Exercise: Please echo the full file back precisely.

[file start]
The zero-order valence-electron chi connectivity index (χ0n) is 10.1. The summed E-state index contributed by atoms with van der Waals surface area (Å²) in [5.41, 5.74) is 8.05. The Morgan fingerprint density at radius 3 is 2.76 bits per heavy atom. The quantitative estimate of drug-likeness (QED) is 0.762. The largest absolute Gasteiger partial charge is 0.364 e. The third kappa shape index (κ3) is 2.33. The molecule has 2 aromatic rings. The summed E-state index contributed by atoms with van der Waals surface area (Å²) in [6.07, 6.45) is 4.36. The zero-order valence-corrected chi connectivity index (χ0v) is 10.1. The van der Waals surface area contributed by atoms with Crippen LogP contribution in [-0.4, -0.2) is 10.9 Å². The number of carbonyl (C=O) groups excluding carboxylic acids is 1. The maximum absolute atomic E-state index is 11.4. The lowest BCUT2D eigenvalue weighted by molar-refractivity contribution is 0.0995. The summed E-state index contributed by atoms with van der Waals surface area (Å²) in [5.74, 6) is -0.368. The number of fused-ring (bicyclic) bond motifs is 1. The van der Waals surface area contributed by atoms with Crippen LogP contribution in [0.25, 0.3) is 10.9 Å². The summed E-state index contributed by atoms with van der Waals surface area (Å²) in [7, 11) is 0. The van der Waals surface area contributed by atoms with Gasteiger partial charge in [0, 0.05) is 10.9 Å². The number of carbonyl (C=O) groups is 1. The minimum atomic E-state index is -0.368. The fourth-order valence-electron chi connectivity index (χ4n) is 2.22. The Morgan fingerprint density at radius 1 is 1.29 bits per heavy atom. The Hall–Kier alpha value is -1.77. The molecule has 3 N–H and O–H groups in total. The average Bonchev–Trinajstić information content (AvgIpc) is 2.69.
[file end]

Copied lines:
The zero-order valence-electron chi connectivity index (χ0n) is 10.1. The summed E-state index contributed by atoms with van der Waals surface area (Å²) in [5.41, 5.74) is 8.05. The Morgan fingerprint density at radius 3 is 2.76 bits per heavy atom. The quantitative estimate of drug-likeness (QED) is 0.762. The largest absolute Gasteiger partial charge is 0.364 e. The third kappa shape index (κ3) is 2.33. The molecule has 2 aromatic rings. The summed E-state index contributed by atoms with van der Waals surface area (Å²) in [6.07, 6.45) is 4.36. The zero-order valence-corrected chi connectivity index (χ0v) is 10.1. The van der Waals surface area contributed by atoms with Crippen LogP contribution in [-0.4, -0.2) is 10.9 Å². The number of carbonyl (C=O) groups excluding carboxylic acids is 1. The maximum absolute atomic E-state index is 11.4. The lowest BCUT2D eigenvalue weighted by molar-refractivity contribution is 0.0995. The summed E-state index contributed by atoms with van der Waals surface area (Å²) in [5.74, 6) is -0.368. The number of fused-ring (bicyclic) bond motifs is 1. The van der Waals surface area contributed by atoms with Crippen LogP contribution in [0.25, 0.3) is 10.9 Å². The summed E-state index contributed by atoms with van der Waals surface area (Å²) in [7, 11) is 0. The van der Waals surface area contributed by atoms with Gasteiger partial charge in [0, 0.05) is 10.9 Å². The number of carbonyl (C=O) groups is 1. The minimum atomic E-state index is -0.368. The fourth-order valence-electron chi connectivity index (χ4n) is 2.22. The Morgan fingerprint density at radius 1 is 1.29 bits per heavy atom. The Hall–Kier alpha value is -1.77. The molecule has 3 N–H and O–H groups in total. The average Bonchev–Trinajstić information content (AvgIpc) is 2.69.